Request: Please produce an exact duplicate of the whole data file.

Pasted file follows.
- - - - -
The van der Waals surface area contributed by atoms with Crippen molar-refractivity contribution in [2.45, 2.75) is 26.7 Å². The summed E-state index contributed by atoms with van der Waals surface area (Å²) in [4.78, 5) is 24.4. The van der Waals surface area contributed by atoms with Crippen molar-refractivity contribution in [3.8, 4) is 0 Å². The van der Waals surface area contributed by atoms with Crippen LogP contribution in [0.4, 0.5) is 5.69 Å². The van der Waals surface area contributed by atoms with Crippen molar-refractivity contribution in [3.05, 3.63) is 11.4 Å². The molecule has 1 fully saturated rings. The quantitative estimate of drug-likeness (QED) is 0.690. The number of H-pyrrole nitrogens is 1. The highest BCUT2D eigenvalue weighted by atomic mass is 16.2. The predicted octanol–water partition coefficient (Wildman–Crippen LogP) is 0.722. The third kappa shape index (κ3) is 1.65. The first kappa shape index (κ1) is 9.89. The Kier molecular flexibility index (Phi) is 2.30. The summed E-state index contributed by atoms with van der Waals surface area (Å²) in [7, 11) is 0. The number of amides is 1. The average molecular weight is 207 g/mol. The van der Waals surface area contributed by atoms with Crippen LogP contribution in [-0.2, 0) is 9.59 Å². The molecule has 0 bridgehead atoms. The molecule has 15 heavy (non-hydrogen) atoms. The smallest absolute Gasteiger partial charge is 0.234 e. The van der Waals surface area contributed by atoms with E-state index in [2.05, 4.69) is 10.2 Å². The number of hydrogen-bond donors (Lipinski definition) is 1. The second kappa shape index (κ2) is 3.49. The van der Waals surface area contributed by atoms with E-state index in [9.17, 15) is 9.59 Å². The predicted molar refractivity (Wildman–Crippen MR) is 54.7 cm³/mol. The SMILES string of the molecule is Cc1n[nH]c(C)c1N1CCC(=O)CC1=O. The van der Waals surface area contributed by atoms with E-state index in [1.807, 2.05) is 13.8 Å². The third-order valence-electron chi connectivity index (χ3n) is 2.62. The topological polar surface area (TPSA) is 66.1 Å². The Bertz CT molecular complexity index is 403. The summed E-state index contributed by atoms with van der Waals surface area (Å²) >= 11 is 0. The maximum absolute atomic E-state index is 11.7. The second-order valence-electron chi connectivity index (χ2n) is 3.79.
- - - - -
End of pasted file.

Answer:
The van der Waals surface area contributed by atoms with Crippen molar-refractivity contribution in [2.45, 2.75) is 26.7 Å². The summed E-state index contributed by atoms with van der Waals surface area (Å²) in [4.78, 5) is 24.4. The van der Waals surface area contributed by atoms with Crippen molar-refractivity contribution in [3.8, 4) is 0 Å². The van der Waals surface area contributed by atoms with Crippen LogP contribution in [0.4, 0.5) is 5.69 Å². The van der Waals surface area contributed by atoms with Crippen molar-refractivity contribution in [3.05, 3.63) is 11.4 Å². The molecule has 1 fully saturated rings. The quantitative estimate of drug-likeness (QED) is 0.690. The number of H-pyrrole nitrogens is 1. The highest BCUT2D eigenvalue weighted by atomic mass is 16.2. The predicted octanol–water partition coefficient (Wildman–Crippen LogP) is 0.722. The third kappa shape index (κ3) is 1.65. The first kappa shape index (κ1) is 9.89. The Kier molecular flexibility index (Phi) is 2.30. The summed E-state index contributed by atoms with van der Waals surface area (Å²) in [7, 11) is 0. The number of amides is 1. The average molecular weight is 207 g/mol. The van der Waals surface area contributed by atoms with Crippen LogP contribution in [-0.2, 0) is 9.59 Å². The molecule has 0 bridgehead atoms. The molecule has 15 heavy (non-hydrogen) atoms. The smallest absolute Gasteiger partial charge is 0.234 e. The van der Waals surface area contributed by atoms with E-state index in [2.05, 4.69) is 10.2 Å². The number of hydrogen-bond donors (Lipinski definition) is 1. The second kappa shape index (κ2) is 3.49. The van der Waals surface area contributed by atoms with E-state index in [9.17, 15) is 9.59 Å². The predicted molar refractivity (Wildman–Crippen MR) is 54.7 cm³/mol. The SMILES string of the molecule is Cc1n[nH]c(C)c1N1CCC(=O)CC1=O. The van der Waals surface area contributed by atoms with E-state index in [1.807, 2.05) is 13.8 Å². The third-order valence-electron chi connectivity index (χ3n) is 2.62. The topological polar surface area (TPSA) is 66.1 Å². The Bertz CT molecular complexity index is 403. The summed E-state index contributed by atoms with van der Waals surface area (Å²) >= 11 is 0. The maximum absolute atomic E-state index is 11.7. The second-order valence-electron chi connectivity index (χ2n) is 3.79.